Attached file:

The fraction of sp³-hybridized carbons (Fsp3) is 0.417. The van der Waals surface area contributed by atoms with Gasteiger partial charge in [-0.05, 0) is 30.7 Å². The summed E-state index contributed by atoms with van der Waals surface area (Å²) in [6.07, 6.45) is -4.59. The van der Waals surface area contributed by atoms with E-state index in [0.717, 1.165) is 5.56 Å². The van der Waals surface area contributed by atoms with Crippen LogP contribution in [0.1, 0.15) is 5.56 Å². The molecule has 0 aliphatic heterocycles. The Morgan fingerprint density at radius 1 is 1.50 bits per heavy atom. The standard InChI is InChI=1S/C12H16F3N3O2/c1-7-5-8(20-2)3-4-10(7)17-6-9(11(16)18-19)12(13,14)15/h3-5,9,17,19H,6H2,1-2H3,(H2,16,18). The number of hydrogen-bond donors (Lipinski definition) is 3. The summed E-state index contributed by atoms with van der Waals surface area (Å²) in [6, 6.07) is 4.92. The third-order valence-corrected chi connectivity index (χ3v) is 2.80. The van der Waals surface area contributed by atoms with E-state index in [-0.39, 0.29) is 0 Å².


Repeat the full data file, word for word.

The fraction of sp³-hybridized carbons (Fsp3) is 0.417. The van der Waals surface area contributed by atoms with Gasteiger partial charge in [-0.05, 0) is 30.7 Å². The summed E-state index contributed by atoms with van der Waals surface area (Å²) in [6.07, 6.45) is -4.59. The van der Waals surface area contributed by atoms with E-state index in [0.717, 1.165) is 5.56 Å². The van der Waals surface area contributed by atoms with Crippen LogP contribution in [0.1, 0.15) is 5.56 Å². The molecule has 0 aliphatic heterocycles. The Morgan fingerprint density at radius 1 is 1.50 bits per heavy atom. The standard InChI is InChI=1S/C12H16F3N3O2/c1-7-5-8(20-2)3-4-10(7)17-6-9(11(16)18-19)12(13,14)15/h3-5,9,17,19H,6H2,1-2H3,(H2,16,18). The number of hydrogen-bond donors (Lipinski definition) is 3. The summed E-state index contributed by atoms with van der Waals surface area (Å²) in [6, 6.07) is 4.92. The third-order valence-corrected chi connectivity index (χ3v) is 2.80. The van der Waals surface area contributed by atoms with E-state index in [-0.39, 0.29) is 0 Å².